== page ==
You may realize I haven’t written much this season…but we got something that needs a response.
UVM announced through a Ted Ryan piece on the BFP website (subscribers only) that Kevin Sneddon is returning for the final year of his contract. It has a lot of quotes from AD Jeff Schulman, and while I do respect Schulman’s opinions, some of his takes are, in my opinion, excuses. Let’s go through the article.
“I continue to have confidence in his ability and the ability of our staff to move the program forward and achieve the goals that we’ve set out.
“For us, that is to have a hockey program that this community can be proud of; that is defined by integrity and class and academic excellence and a high level of competitive success as well.”
That’d be great if the community had reason to be proud of Sneddon’s last few seasons. Instead, we got two seasons of abysmally boring hockey and even in the 20-win 2016-17 season there was the cultural issue of the hazing scandal, which seems to have been forgotten because of that year’s on-ice succcess.
Let’s also add in the sub-.500 2015/16 season, and since 2015, UVM has had three losing seasons and in that above-average season there was a culture problem.
“Nobody at the university and certainly our fans would tell you that they’ve been happy with the level of competitive success these past two years; certainly not Kevin and the coaching staff, or our players,” Schulman said. “The last thing I want to do is to put more pressure on them in that regard but we all have really high expectations.”
You know what happens with a lack of pressure? Complacency. High expectations bring with them pressure, so either you have both, or neither.
Schulman said in his role as athletic director, in addition to win-loss ratio, he must also evaluate any coach on other factors such as the student-athletes’ academic success, community involvement and personal character. With regard to such factors, Schulman said Sneddon’s teams have performed extremely well.
While I can’t say anything with regard to academics and community involvement…are we just conveniently ignoring HazeGate 2016? Those who erase history are doomed to repeat it.
One factor in considering whether to fire a coach over a team’s record is economic: Vermont would have to reach a relatively costly settlement whereas not renewing after a contract runs out would not include such a cost.
With UVM’s ongoing budget problems and student clap-back at academic layoffs, paying someone not to coach your hockey team would be horrible for optics. So I can understand why they wouldn’t fire him…but at the same time, this school is paying Chris Day not to coach the women’s basketball game, and he resigned amidst investigations into his verbal conduct.
“It’s very realistic for us to aspire to a national level of competitive success,” Schulman said.
“We proven that we can do that. Kevin has taken our program to the NCAA tournament on three different occasions. We’ve gone to a Frozen Four under his leadership,” Schulman said.
2009 was cool. It was also a decade ago.
The following numbers are courtesy of USCHO user Charlie Catamount…
Overall Record: 92-82-30 (.524)
Hockey East Record: 59-49-27 (.537)
Average Wins Per Season: 18.4
Average League Standing: 5th
Overall Record: 124-170-38 (.430)
Hockey East Record: 64-118-25 (.369)
Average Wins Per Season: 13.7 (-4.7)
Average League Standing: 8th (-3.0)
Look, anyone can succeed against a weak OOC like UVM played this year (Sacred Heart! RPI! Alabama Huntsville!). But in conference that facade of a “decent but unlucky team” is replaced with “just plain awful.”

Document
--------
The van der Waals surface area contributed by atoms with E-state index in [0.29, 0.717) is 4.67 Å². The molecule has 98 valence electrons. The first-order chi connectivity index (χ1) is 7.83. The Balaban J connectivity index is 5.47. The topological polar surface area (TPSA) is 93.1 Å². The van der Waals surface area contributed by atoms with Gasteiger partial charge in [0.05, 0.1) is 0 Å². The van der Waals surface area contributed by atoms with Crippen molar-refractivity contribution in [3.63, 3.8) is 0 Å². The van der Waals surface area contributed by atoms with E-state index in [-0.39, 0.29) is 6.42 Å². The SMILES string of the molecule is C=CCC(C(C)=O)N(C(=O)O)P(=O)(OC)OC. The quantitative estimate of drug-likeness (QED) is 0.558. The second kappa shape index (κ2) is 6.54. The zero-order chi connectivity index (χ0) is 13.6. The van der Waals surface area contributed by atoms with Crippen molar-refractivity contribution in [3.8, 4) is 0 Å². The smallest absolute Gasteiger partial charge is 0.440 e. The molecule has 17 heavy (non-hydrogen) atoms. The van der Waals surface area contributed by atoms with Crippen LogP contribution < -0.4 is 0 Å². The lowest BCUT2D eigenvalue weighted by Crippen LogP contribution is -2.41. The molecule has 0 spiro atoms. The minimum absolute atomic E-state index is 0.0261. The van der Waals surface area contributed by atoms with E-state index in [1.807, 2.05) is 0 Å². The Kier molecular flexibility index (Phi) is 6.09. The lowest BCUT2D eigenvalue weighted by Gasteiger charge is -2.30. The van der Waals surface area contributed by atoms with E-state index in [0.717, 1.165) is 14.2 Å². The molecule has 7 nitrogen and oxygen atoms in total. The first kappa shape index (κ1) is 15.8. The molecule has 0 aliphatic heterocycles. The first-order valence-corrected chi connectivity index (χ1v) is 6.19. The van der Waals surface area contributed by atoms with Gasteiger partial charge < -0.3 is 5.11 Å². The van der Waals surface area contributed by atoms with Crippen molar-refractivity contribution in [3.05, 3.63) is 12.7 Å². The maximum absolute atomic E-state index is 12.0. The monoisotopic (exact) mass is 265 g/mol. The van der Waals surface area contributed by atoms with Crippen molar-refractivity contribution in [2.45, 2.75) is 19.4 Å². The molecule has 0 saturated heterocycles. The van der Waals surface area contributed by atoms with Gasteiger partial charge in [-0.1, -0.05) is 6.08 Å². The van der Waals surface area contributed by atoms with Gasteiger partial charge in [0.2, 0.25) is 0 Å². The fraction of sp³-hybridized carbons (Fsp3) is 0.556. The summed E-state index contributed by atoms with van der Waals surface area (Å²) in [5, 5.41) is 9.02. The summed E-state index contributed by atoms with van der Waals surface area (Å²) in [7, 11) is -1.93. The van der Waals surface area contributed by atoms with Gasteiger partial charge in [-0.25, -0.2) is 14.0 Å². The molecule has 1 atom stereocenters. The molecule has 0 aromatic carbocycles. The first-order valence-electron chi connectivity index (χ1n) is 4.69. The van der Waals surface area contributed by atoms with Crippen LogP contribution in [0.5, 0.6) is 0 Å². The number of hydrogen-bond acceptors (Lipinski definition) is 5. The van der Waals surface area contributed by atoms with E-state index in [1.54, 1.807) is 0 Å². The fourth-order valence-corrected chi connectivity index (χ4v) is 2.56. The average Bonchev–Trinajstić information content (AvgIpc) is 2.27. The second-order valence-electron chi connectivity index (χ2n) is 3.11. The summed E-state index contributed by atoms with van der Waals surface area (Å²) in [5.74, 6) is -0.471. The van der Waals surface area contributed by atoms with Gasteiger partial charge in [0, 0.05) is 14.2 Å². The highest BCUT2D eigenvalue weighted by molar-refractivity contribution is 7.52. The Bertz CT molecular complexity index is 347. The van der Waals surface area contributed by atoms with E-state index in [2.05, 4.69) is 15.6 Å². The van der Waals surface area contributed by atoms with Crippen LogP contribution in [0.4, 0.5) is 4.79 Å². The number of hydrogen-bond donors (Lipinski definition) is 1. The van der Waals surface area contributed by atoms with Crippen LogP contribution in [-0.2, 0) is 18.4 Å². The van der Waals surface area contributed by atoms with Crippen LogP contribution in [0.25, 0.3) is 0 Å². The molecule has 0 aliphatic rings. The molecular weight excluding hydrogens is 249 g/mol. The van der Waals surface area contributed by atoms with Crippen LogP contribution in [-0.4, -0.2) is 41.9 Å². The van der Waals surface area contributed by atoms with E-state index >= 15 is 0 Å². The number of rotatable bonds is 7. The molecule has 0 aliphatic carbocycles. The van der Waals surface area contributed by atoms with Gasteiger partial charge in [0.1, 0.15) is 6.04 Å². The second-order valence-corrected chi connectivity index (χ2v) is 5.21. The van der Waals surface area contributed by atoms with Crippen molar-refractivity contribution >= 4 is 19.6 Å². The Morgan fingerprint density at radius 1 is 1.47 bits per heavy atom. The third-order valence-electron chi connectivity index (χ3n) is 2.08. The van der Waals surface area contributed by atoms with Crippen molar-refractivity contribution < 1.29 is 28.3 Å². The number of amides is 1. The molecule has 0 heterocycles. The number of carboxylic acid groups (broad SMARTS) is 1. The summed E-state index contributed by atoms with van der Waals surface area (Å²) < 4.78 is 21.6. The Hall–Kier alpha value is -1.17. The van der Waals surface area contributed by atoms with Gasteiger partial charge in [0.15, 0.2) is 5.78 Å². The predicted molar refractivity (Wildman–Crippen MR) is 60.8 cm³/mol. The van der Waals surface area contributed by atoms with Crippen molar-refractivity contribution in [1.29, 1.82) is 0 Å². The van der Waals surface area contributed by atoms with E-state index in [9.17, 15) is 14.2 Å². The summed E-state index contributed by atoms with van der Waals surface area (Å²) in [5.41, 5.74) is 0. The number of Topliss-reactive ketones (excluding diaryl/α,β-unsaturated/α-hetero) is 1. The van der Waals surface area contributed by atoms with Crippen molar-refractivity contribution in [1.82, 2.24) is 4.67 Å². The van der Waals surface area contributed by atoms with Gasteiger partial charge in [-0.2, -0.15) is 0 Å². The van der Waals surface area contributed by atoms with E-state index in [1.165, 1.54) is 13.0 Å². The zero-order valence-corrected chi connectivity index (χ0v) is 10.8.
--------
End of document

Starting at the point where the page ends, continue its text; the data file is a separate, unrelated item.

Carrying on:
Let’s see how these numbers compare to other programs in our league.
HEA 2005-2010 Overall Winning Percentage
UMass Amherst .472
UMass Lowell .465
HEA 2005-2010 League Winning Percentage
UMass Amherst .470
UMass Lowell .459
He pointed out that the college hockey landscape is changing and that many historically strong programs — including Boston College, Boston University, North Dakota and Michigan — are likely to miss this year’s NCAA tournament unless they win their respective league tournaments.
…and their reasons why are well documented. BC had a total down year instead of just being bad in out-of-conference (and as a program has generally been declining the last few years), North Dakota got their Pairwise tanked by a single weekend of Canisius’s goalie playing the games of his life, BU has an unsustainable setup that relies on one-or-two-and-dones, and Michigan was solid in every facet of the game except their goaltending, which was amongst the worst in the nation.
You know who made it ahead of these teams? The aforementioned Providence and Northeastern, a UMass team that’s seen a huge spike in skill and interest under Greg Carvel and has a Hockey East trophy to boot (though I do have my questions on their ability to keep going once Cale Makar bails for the NHL), and two Ohio based programs that also hit home runs with coaching hires – Steve Rohlik at Ohio State and Chris Bergeron at Bowling Green. By the way, while UVM tries to rekindle a bygone glory years of the current coaching staff, Bowling Green – a program that looked dead in the water in 2009 – is out there quietly building into a competitive program for the first time since Jerry York was head coach and qualified for their first Ice Dance in 29 years.
“I know these past two years we’ve not been at that level but if you look at the seasons before, three out of the last four years before that, we won 20 games and we were in the top 20 of the PairWise and in one case we went to the national tournament,” he said.
Let’s not forget that making the tournament was largely due to the weird structure of the Hockey East tournament. UVM had an opportunity to improve their Pairwise standing by playing in the Octofinals that year while Northeastern had a bye, and Northeastern wound up losing the quarters in controversial fashion.
Also: almost making the tournament doesn’t qualify as making the tournament. Why settle for being a bubble team? Push for more. This is my complaint – UVM hockey claims to have high expectations but doesn’t seem intend on pushing for it because it would require breaking the status quo.
Quite frankly, achieving a more prolific scoring is more a matter of recruiting players with high offensive skills than a change in on-ice systems; the latter supposedly change as the skill level improves.